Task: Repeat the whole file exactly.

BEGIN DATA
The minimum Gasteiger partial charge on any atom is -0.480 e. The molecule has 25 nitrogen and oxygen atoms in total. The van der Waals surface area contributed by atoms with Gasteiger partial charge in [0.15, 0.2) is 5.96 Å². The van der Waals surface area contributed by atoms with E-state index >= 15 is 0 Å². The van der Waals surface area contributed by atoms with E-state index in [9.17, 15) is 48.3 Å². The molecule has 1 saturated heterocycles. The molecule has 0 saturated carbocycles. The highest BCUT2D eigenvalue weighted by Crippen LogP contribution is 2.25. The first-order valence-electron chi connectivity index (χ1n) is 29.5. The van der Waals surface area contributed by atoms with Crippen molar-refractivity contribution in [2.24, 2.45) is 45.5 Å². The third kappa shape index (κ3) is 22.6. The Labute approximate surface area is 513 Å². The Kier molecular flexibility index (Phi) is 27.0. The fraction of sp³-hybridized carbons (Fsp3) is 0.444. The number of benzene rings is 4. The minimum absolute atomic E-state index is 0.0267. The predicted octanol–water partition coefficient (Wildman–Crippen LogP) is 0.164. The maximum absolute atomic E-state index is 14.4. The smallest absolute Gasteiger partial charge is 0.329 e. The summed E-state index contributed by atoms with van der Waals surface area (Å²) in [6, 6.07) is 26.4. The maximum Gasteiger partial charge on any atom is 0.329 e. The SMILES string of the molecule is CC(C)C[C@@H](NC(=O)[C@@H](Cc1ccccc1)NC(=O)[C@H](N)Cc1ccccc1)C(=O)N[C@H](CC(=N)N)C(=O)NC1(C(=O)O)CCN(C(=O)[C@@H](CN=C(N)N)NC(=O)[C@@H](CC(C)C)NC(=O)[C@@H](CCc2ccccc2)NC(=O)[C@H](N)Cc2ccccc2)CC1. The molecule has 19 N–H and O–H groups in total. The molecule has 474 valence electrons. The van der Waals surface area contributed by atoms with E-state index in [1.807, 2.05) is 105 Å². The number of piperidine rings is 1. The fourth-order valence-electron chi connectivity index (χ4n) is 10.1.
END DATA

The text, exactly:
The minimum Gasteiger partial charge on any atom is -0.480 e. The molecule has 25 nitrogen and oxygen atoms in total. The van der Waals surface area contributed by atoms with Gasteiger partial charge in [0.15, 0.2) is 5.96 Å². The van der Waals surface area contributed by atoms with E-state index >= 15 is 0 Å². The van der Waals surface area contributed by atoms with E-state index in [9.17, 15) is 48.3 Å². The molecule has 1 saturated heterocycles. The molecule has 0 saturated carbocycles. The highest BCUT2D eigenvalue weighted by Crippen LogP contribution is 2.25. The first-order valence-electron chi connectivity index (χ1n) is 29.5. The van der Waals surface area contributed by atoms with Crippen molar-refractivity contribution in [2.24, 2.45) is 45.5 Å². The third kappa shape index (κ3) is 22.6. The Labute approximate surface area is 513 Å². The Kier molecular flexibility index (Phi) is 27.0. The fraction of sp³-hybridized carbons (Fsp3) is 0.444. The number of benzene rings is 4. The minimum absolute atomic E-state index is 0.0267. The predicted octanol–water partition coefficient (Wildman–Crippen LogP) is 0.164. The maximum absolute atomic E-state index is 14.4. The smallest absolute Gasteiger partial charge is 0.329 e. The summed E-state index contributed by atoms with van der Waals surface area (Å²) in [6, 6.07) is 26.4. The maximum Gasteiger partial charge on any atom is 0.329 e. The SMILES string of the molecule is CC(C)C[C@@H](NC(=O)[C@@H](Cc1ccccc1)NC(=O)[C@H](N)Cc1ccccc1)C(=O)N[C@H](CC(=N)N)C(=O)NC1(C(=O)O)CCN(C(=O)[C@@H](CN=C(N)N)NC(=O)[C@@H](CC(C)C)NC(=O)[C@@H](CCc2ccccc2)NC(=O)[C@H](N)Cc2ccccc2)CC1. The molecule has 19 N–H and O–H groups in total. The molecule has 474 valence electrons. The van der Waals surface area contributed by atoms with E-state index in [1.807, 2.05) is 105 Å². The number of piperidine rings is 1. The fourth-order valence-electron chi connectivity index (χ4n) is 10.1.